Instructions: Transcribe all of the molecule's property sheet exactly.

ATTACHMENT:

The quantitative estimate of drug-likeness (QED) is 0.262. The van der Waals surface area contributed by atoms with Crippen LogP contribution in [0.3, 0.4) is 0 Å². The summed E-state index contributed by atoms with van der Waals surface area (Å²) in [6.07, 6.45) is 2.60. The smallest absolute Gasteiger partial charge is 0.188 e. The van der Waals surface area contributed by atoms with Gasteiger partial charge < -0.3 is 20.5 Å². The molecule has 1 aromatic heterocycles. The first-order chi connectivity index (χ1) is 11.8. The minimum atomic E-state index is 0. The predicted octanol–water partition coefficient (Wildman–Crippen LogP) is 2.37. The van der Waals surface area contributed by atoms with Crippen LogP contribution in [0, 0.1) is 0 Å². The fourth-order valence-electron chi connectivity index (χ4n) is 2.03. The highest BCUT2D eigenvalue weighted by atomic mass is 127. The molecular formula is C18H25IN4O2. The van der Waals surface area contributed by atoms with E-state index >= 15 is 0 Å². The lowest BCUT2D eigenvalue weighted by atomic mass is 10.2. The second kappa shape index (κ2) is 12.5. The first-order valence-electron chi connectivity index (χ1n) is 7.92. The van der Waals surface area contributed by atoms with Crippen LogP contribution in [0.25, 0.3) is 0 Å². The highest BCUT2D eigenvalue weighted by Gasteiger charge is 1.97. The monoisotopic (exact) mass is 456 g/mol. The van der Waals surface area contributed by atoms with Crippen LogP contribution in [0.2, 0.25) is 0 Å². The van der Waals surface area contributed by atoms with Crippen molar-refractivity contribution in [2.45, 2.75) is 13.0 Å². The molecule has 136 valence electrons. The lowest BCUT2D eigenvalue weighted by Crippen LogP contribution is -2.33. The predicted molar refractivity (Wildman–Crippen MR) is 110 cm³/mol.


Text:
The quantitative estimate of drug-likeness (QED) is 0.262. The van der Waals surface area contributed by atoms with Crippen LogP contribution in [0.3, 0.4) is 0 Å². The summed E-state index contributed by atoms with van der Waals surface area (Å²) in [6.07, 6.45) is 2.60. The smallest absolute Gasteiger partial charge is 0.188 e. The van der Waals surface area contributed by atoms with Gasteiger partial charge < -0.3 is 20.5 Å². The molecule has 1 aromatic heterocycles. The first-order chi connectivity index (χ1) is 11.8. The minimum atomic E-state index is 0. The predicted octanol–water partition coefficient (Wildman–Crippen LogP) is 2.37. The van der Waals surface area contributed by atoms with Crippen LogP contribution in [0, 0.1) is 0 Å². The fourth-order valence-electron chi connectivity index (χ4n) is 2.03. The highest BCUT2D eigenvalue weighted by atomic mass is 127. The molecular formula is C18H25IN4O2. The van der Waals surface area contributed by atoms with E-state index >= 15 is 0 Å². The lowest BCUT2D eigenvalue weighted by atomic mass is 10.2. The second kappa shape index (κ2) is 12.5. The first-order valence-electron chi connectivity index (χ1n) is 7.92. The van der Waals surface area contributed by atoms with Crippen LogP contribution in [0.25, 0.3) is 0 Å². The highest BCUT2D eigenvalue weighted by Gasteiger charge is 1.97. The monoisotopic (exact) mass is 456 g/mol. The van der Waals surface area contributed by atoms with Crippen LogP contribution in [0.2, 0.25) is 0 Å². The van der Waals surface area contributed by atoms with Crippen molar-refractivity contribution in [2.45, 2.75) is 13.0 Å². The molecule has 136 valence electrons. The lowest BCUT2D eigenvalue weighted by Crippen LogP contribution is -2.33. The predicted molar refractivity (Wildman–Crippen MR) is 110 cm³/mol.